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What is text itself but a visual representation of something complex? I repeat, text is intrinsically visual and just a restrictive form of the alternative which is diagramming. Is it a pure coincidence that the english alphabet happens to be the best primitive for representing programming concepts?

I believe that there is no coincidence. English is horrible at representing programming concepts. A limited set of characters, restricted left to right reading and line based structures... is this really the best way to program? Intuitively, things like recursion, data structures, processes, modularity and objects etc, etc, are better represented with diagrams... Wouldn't Circles and lines that can move diagonally across the 2D plane be better candidates as programming primitives?

It's hard to say really. Functional programming is in itself a restrictive form of imperative programming that gains power through restriction. It may very well be that English as a programming primitive gains the same type of power through restriction as well. Our brains have dedicated modules for processing language as well as dedicated modules for processing geometry, shapes and diagrams. Which module is better for programming?

Let's face it though, English as a programming primitive only became prevalent for historical reasons similar to how javascript (a shitty, shitty language) became prevalent. We like it partly because we're used to it.

There has got to be a better way.




What's funny is when we program we use ASCII art (indentation, things like the fact that [ and ] cause symmetric "box" look) to help us. If text was really all we needed, writing minified JS directly would be ok. Given a keyboard and a mouse, this was the fastest way to create nested boxes (ASTs) that have non-tree links (names): type out a serialization of it that your fancy text editor automatically ASCII-artifies.


Math.

When learning graph theory it can be quite useful at first. But once you start using set theory the graphical representation actually hides more information than it gives and intuition starts to get in the way of us discovering useful properties.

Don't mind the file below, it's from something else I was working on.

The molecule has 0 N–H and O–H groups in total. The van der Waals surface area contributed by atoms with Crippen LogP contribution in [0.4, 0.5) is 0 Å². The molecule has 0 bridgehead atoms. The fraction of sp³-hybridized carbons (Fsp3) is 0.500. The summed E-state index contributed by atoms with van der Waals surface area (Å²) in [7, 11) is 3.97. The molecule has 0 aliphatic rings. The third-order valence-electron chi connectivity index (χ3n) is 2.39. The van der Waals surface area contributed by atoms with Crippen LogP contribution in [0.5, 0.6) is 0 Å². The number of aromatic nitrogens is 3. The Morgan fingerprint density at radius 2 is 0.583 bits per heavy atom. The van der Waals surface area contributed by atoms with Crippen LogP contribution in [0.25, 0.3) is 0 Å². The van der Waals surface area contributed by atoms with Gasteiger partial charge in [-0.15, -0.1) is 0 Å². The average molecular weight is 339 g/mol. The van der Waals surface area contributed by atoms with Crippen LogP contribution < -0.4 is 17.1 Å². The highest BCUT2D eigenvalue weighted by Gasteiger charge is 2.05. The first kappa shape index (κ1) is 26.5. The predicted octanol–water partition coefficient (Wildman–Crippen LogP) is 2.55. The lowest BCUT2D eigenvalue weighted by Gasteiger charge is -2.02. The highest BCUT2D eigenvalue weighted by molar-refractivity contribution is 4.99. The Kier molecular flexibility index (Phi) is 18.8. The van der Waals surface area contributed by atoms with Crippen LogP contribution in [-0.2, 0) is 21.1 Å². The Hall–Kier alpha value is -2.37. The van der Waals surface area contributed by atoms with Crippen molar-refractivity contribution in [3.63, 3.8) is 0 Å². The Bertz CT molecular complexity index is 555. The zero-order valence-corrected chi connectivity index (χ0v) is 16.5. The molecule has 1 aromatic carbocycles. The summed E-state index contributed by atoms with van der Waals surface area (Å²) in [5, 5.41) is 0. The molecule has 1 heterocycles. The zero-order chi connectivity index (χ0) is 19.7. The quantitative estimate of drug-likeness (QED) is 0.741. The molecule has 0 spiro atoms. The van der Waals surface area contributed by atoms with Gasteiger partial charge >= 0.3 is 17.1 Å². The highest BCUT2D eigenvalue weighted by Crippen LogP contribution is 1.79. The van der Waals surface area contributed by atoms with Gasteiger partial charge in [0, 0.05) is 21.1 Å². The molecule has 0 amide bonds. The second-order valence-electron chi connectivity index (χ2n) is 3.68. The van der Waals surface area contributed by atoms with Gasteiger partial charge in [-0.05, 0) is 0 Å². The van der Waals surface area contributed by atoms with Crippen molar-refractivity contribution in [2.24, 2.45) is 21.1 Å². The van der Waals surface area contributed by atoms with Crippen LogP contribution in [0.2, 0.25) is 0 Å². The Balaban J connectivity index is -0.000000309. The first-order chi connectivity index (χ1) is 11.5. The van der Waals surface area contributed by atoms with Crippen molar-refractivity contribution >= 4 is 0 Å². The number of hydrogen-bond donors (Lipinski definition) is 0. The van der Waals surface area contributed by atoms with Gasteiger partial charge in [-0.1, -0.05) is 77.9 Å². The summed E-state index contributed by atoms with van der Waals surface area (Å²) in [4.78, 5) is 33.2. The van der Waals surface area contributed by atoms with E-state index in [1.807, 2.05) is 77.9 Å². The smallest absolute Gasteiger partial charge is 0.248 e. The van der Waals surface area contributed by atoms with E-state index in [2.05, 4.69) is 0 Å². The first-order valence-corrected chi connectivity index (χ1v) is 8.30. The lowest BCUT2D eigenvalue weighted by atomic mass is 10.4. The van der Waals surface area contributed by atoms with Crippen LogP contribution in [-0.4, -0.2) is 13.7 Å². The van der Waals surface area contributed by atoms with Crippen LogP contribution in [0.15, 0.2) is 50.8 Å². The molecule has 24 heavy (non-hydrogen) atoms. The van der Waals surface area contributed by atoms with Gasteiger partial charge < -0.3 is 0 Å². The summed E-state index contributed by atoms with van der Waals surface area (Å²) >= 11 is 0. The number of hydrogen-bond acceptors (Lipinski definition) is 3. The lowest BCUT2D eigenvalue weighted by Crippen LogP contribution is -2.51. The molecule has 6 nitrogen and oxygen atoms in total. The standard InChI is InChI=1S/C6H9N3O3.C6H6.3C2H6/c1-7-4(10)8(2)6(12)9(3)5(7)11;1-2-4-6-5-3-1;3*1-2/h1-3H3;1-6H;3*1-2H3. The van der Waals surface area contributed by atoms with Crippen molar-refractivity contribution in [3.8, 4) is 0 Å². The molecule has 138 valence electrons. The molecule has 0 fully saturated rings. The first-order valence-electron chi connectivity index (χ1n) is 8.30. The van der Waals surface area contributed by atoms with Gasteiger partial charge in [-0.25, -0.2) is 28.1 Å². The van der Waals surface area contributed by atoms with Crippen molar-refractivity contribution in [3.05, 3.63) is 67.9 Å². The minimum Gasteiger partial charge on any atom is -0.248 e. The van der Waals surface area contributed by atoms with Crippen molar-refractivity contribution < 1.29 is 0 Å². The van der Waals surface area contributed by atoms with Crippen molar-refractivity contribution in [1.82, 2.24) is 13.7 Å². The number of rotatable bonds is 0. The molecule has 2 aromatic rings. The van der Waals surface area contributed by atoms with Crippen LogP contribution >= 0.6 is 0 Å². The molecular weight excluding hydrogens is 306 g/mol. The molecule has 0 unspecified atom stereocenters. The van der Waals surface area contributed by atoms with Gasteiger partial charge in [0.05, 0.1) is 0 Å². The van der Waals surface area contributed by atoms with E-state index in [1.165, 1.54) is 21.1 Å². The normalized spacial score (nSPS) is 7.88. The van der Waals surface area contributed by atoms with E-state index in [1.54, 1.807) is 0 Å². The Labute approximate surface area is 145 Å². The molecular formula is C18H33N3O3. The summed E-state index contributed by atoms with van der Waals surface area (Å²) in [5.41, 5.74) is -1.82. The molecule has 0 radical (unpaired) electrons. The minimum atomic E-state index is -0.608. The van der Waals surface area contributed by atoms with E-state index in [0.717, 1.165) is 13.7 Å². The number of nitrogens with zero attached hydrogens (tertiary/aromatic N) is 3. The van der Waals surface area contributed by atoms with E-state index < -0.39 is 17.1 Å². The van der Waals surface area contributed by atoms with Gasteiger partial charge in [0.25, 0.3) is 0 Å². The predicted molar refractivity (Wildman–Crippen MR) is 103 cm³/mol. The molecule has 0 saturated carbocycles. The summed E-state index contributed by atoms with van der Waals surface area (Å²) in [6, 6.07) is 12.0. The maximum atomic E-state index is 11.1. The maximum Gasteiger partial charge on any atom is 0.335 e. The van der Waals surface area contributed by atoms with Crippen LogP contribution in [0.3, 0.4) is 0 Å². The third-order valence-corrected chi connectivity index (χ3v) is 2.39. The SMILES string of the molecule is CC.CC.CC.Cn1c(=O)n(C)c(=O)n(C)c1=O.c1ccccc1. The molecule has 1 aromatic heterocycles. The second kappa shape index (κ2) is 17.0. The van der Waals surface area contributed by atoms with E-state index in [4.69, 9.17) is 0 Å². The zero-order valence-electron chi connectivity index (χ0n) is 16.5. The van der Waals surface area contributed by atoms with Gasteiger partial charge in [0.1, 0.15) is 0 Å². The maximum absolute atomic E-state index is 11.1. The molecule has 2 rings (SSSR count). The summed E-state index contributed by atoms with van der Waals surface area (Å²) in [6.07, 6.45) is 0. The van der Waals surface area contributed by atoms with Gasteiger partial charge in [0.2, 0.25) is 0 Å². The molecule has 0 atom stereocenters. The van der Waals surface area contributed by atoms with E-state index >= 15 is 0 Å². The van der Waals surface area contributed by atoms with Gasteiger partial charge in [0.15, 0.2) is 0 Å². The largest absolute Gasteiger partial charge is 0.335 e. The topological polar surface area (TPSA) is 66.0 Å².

IMO the graphical representation some times removes accidental complexity by not needing names or producing orderings. eg. To write a non-tree graph you always need to introduce local names unless you use something like SKI combinators. When proving the Kuratowski-Wagner theorem for example, I'm pretty sure the diagrams and the language-form help each other without either being strictly better.


I think this visual stuff is perfect for functional (math based) programming as composed expressions aren't easily readable as english.

I find language to be better suited for imperative procedures. Think about it, I have a list of tasks, do I write that list in ordered English bullet points or do I draw a diagram?


I find simple math to be much more elegant and easier to comprehend then a jumbled visual diagram. It's much easier to understand a universal quantification in a standard notation than reasoning by visual analogies.

Programming languages tend to be a little less expressive and elegant. They're more complicated too. For reasons of course... but I don't think I'm going to be writing algorithms and data-structures in such a tedious notation as a diagram.

Graphics are good for some things but programming I don't think is one of them.


Some things look best in text and it's fine. However, "programming" is a very broad category, and definitely does not boil down only to algorithms and data structures. I'd even say that most programming tasks in the world right now are much less about complex algorithms and much more about everyday systems plumbing. Sure, at some point you'll need to fire a complicated linear algebra kind of algorithm, but before you get there, you need to get the data out from some source, do some reformatting, decide which algorithms to run and when and then send the results somewhere else. And for that, seeing what is happening with your data the moment you try a solution, and deciding the next step based on immediate feedback is great.

This is pretty much why we've gone with interchangeable representations instead of going "visual only". The choice of the proper tools / representations highly depends on the context, and we want to leave that for the programmer's decision.


Are you familiar with category theory? I've been finding it very helpful for processing things visually. Considering this is "category oriented programming," I'm betting they find it helpful, too ;)


Actually diagram might be better suited, for example to display the difference between sequential in parallel tasks.




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